China, Russia And The Future Of Peacebuilding – Analysis


By Dr Jiayi Zhou, Dr Jaïr van der Lijn and Dr Jingdong Yuan

Peacebuilding is an evolving concept and body of practice. Different views on how best to pursue peacebuilding—broadly referring to activities aimed at preventing the outbreak, escalation and recurrence of conflict, as well as at creating the conditions for sustainable peace—have been debated by United Nations bodies, national governments and civil society actors. Key UN bodies have followed an approach to peacebuilding that prioritizes liberal values such as political inclusivity, good governance, the promotion of human rights and the involvement of civil society in addition to state authorities. 

This traditional ‘governance-first’ peacebuilding approach has for some time been under pressure and critique from various sides, including from within the West, concerning: its efficacy in ensuring security and sustaining peace, accusations of double standards, the sidelining of local perspectives, and a disconnect between liberal rhetoric and illiberal implementation. More recently, non-Western and often non-liberal state actors have become increasingly active in the peacebuilding space. Among them are China and Russia, permanent members of the UN Security Council, and key powers in the increasingly fragmented geopolitical landscape within which peacebuilding activities take place. Understanding the impacts of China and Russia on present and future peacebuilding, however, requires understanding not only the similarities but also the significant differences between their approaches.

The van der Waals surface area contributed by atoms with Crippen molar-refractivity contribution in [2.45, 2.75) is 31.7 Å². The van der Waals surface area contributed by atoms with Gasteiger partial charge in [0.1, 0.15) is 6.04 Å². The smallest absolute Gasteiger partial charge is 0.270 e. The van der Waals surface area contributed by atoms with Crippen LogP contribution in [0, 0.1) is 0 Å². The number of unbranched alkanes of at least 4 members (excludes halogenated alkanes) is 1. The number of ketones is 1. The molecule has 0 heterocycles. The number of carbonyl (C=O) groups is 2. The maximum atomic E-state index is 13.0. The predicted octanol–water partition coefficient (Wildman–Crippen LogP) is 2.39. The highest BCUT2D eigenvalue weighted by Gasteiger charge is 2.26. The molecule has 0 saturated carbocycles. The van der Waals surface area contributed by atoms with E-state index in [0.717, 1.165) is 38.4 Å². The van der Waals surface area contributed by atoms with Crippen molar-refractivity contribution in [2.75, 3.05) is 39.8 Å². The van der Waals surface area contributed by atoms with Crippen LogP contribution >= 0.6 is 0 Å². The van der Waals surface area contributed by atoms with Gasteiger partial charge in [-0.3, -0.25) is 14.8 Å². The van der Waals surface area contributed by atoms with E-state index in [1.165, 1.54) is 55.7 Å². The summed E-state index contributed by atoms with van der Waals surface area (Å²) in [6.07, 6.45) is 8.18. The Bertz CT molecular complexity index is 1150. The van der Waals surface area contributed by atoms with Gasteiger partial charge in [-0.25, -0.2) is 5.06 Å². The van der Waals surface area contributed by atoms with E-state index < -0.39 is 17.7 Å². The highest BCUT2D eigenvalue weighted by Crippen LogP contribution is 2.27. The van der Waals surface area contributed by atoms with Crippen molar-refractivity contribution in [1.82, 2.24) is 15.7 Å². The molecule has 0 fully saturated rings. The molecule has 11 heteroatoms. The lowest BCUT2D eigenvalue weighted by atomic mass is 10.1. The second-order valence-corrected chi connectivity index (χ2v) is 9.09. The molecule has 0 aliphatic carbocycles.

China’s approach: ‘development first’

In UN forums, China’s approach to peacebuilding has been informed in part by its long-standing non-interference principle, stressing the importance of the host state’s consent for peacebuilding interventions. It places more emphasis on sovereignty and regime security and has tended to downplay the protection of civilians in armed conflict, although China does contribute significant financial and troop resources to UN peace operations.